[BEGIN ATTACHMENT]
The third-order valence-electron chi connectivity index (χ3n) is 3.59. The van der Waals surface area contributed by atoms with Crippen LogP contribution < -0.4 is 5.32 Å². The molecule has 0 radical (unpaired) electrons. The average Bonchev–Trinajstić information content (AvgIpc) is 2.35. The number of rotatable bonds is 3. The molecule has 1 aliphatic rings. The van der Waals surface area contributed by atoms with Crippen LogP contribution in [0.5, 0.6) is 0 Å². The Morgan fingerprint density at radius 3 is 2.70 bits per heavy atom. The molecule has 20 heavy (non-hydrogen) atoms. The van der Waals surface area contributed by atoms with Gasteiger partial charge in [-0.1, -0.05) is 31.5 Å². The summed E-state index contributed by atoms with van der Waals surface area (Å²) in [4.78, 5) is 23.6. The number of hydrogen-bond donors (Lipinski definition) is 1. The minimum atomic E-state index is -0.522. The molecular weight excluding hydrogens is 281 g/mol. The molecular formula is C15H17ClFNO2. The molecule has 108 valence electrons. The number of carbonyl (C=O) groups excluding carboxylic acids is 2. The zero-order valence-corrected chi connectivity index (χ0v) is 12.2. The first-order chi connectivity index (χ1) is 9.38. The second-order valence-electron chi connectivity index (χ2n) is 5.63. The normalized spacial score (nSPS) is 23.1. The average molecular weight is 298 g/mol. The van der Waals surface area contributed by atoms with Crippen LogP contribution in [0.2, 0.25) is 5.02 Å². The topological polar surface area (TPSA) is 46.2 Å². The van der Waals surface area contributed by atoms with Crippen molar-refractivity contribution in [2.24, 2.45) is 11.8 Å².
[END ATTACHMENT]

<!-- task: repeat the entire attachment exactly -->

The third-order valence-electron chi connectivity index (χ3n) is 3.59. The van der Waals surface area contributed by atoms with Crippen LogP contribution < -0.4 is 5.32 Å². The molecule has 0 radical (unpaired) electrons. The average Bonchev–Trinajstić information content (AvgIpc) is 2.35. The number of rotatable bonds is 3. The molecule has 1 aliphatic rings. The van der Waals surface area contributed by atoms with Crippen LogP contribution in [0.5, 0.6) is 0 Å². The Morgan fingerprint density at radius 3 is 2.70 bits per heavy atom. The molecule has 20 heavy (non-hydrogen) atoms. The van der Waals surface area contributed by atoms with Gasteiger partial charge in [-0.1, -0.05) is 31.5 Å². The summed E-state index contributed by atoms with van der Waals surface area (Å²) in [4.78, 5) is 23.6. The number of hydrogen-bond donors (Lipinski definition) is 1. The minimum atomic E-state index is -0.522. The molecular weight excluding hydrogens is 281 g/mol. The molecular formula is C15H17ClFNO2. The molecule has 108 valence electrons. The number of carbonyl (C=O) groups excluding carboxylic acids is 2. The zero-order valence-corrected chi connectivity index (χ0v) is 12.2. The first-order chi connectivity index (χ1) is 9.38. The second-order valence-electron chi connectivity index (χ2n) is 5.63. The normalized spacial score (nSPS) is 23.1. The average molecular weight is 298 g/mol. The van der Waals surface area contributed by atoms with Crippen LogP contribution in [0.2, 0.25) is 5.02 Å². The topological polar surface area (TPSA) is 46.2 Å². The van der Waals surface area contributed by atoms with Crippen molar-refractivity contribution in [2.24, 2.45) is 11.8 Å².